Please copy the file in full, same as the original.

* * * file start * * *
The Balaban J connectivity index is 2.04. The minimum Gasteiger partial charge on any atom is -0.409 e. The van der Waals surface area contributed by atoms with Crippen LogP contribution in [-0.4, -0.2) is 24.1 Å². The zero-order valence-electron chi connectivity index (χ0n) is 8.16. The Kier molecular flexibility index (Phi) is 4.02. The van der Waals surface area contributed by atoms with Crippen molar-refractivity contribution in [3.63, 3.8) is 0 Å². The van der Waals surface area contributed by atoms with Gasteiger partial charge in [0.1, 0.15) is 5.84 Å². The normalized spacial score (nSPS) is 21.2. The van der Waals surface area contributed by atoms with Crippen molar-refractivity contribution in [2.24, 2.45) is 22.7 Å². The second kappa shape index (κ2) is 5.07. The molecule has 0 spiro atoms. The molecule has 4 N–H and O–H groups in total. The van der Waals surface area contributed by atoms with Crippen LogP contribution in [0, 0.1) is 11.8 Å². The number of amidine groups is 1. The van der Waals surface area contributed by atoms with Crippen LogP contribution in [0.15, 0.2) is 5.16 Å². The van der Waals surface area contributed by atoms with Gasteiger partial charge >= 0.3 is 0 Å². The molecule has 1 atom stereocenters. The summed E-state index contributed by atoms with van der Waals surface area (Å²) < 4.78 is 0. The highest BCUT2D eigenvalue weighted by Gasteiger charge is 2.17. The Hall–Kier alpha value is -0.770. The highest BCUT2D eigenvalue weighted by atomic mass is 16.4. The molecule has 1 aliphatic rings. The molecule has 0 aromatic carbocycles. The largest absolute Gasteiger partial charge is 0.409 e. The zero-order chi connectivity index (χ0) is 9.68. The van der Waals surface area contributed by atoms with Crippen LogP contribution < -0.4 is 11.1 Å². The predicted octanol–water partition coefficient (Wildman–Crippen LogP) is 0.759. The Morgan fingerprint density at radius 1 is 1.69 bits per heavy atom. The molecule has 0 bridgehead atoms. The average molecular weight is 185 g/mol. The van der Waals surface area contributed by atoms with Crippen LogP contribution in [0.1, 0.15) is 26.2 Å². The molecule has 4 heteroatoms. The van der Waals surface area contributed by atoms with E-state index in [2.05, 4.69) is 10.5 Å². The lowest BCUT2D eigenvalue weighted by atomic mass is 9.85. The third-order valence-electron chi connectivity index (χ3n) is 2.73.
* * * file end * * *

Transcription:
The Balaban J connectivity index is 2.04. The minimum Gasteiger partial charge on any atom is -0.409 e. The van der Waals surface area contributed by atoms with Crippen LogP contribution in [-0.4, -0.2) is 24.1 Å². The zero-order valence-electron chi connectivity index (χ0n) is 8.16. The Kier molecular flexibility index (Phi) is 4.02. The van der Waals surface area contributed by atoms with Crippen molar-refractivity contribution in [3.63, 3.8) is 0 Å². The van der Waals surface area contributed by atoms with Gasteiger partial charge in [0.1, 0.15) is 5.84 Å². The normalized spacial score (nSPS) is 21.2. The van der Waals surface area contributed by atoms with Crippen molar-refractivity contribution in [2.24, 2.45) is 22.7 Å². The second kappa shape index (κ2) is 5.07. The molecule has 0 spiro atoms. The molecule has 4 N–H and O–H groups in total. The van der Waals surface area contributed by atoms with Crippen LogP contribution in [0, 0.1) is 11.8 Å². The number of amidine groups is 1. The van der Waals surface area contributed by atoms with Crippen LogP contribution in [0.15, 0.2) is 5.16 Å². The van der Waals surface area contributed by atoms with Gasteiger partial charge >= 0.3 is 0 Å². The molecule has 1 atom stereocenters. The summed E-state index contributed by atoms with van der Waals surface area (Å²) < 4.78 is 0. The highest BCUT2D eigenvalue weighted by Gasteiger charge is 2.17. The Hall–Kier alpha value is -0.770. The highest BCUT2D eigenvalue weighted by atomic mass is 16.4. The molecule has 1 aliphatic rings. The molecule has 0 aromatic carbocycles. The largest absolute Gasteiger partial charge is 0.409 e. The zero-order chi connectivity index (χ0) is 9.68. The van der Waals surface area contributed by atoms with Crippen LogP contribution < -0.4 is 11.1 Å². The predicted octanol–water partition coefficient (Wildman–Crippen LogP) is 0.759. The Morgan fingerprint density at radius 1 is 1.69 bits per heavy atom. The molecule has 0 bridgehead atoms. The average molecular weight is 185 g/mol. The van der Waals surface area contributed by atoms with Crippen LogP contribution in [0.1, 0.15) is 26.2 Å². The molecule has 4 heteroatoms. The van der Waals surface area contributed by atoms with E-state index in [2.05, 4.69) is 10.5 Å². The lowest BCUT2D eigenvalue weighted by atomic mass is 9.85. The third-order valence-electron chi connectivity index (χ3n) is 2.73.